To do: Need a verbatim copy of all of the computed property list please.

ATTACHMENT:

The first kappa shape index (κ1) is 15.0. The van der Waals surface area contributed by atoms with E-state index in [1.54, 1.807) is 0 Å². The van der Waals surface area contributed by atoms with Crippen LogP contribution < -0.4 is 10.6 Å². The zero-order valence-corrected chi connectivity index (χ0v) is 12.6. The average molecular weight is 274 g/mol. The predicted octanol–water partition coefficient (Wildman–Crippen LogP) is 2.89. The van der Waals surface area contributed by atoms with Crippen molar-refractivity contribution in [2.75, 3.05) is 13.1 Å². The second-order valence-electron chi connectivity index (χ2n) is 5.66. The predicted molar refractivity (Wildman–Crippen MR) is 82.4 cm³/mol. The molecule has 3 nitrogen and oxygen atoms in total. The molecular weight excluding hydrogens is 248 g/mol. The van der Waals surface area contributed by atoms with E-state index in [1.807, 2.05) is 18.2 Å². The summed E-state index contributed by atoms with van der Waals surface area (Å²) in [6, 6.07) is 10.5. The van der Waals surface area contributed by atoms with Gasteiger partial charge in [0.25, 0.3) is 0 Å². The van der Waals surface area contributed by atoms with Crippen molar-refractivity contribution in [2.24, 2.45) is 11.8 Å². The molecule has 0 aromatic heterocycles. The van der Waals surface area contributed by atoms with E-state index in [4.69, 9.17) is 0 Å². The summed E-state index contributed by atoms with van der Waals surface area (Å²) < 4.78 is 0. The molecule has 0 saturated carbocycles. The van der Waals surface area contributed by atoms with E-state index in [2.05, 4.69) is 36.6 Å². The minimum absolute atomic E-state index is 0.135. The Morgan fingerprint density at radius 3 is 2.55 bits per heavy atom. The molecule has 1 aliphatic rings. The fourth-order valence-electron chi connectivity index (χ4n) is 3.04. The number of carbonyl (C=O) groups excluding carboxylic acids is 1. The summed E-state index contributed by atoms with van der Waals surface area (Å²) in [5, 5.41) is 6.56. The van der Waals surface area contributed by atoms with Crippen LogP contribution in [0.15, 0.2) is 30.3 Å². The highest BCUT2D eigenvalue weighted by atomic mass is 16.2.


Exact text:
The first kappa shape index (κ1) is 15.0. The van der Waals surface area contributed by atoms with E-state index in [1.54, 1.807) is 0 Å². The van der Waals surface area contributed by atoms with Crippen LogP contribution < -0.4 is 10.6 Å². The zero-order valence-corrected chi connectivity index (χ0v) is 12.6. The average molecular weight is 274 g/mol. The predicted octanol–water partition coefficient (Wildman–Crippen LogP) is 2.89. The van der Waals surface area contributed by atoms with Crippen molar-refractivity contribution in [2.75, 3.05) is 13.1 Å². The second-order valence-electron chi connectivity index (χ2n) is 5.66. The predicted molar refractivity (Wildman–Crippen MR) is 82.4 cm³/mol. The molecule has 3 nitrogen and oxygen atoms in total. The molecular weight excluding hydrogens is 248 g/mol. The van der Waals surface area contributed by atoms with E-state index in [1.807, 2.05) is 18.2 Å². The summed E-state index contributed by atoms with van der Waals surface area (Å²) in [6, 6.07) is 10.5. The van der Waals surface area contributed by atoms with Gasteiger partial charge in [0.25, 0.3) is 0 Å². The van der Waals surface area contributed by atoms with Crippen molar-refractivity contribution in [2.24, 2.45) is 11.8 Å². The molecule has 0 aromatic heterocycles. The van der Waals surface area contributed by atoms with E-state index in [4.69, 9.17) is 0 Å². The summed E-state index contributed by atoms with van der Waals surface area (Å²) < 4.78 is 0. The molecule has 0 saturated carbocycles. The van der Waals surface area contributed by atoms with E-state index in [2.05, 4.69) is 36.6 Å². The minimum absolute atomic E-state index is 0.135. The Morgan fingerprint density at radius 3 is 2.55 bits per heavy atom. The molecule has 1 aliphatic rings. The fourth-order valence-electron chi connectivity index (χ4n) is 3.04. The number of carbonyl (C=O) groups excluding carboxylic acids is 1. The summed E-state index contributed by atoms with van der Waals surface area (Å²) in [5, 5.41) is 6.56. The van der Waals surface area contributed by atoms with Crippen LogP contribution in [0.15, 0.2) is 30.3 Å². The highest BCUT2D eigenvalue weighted by atomic mass is 16.2.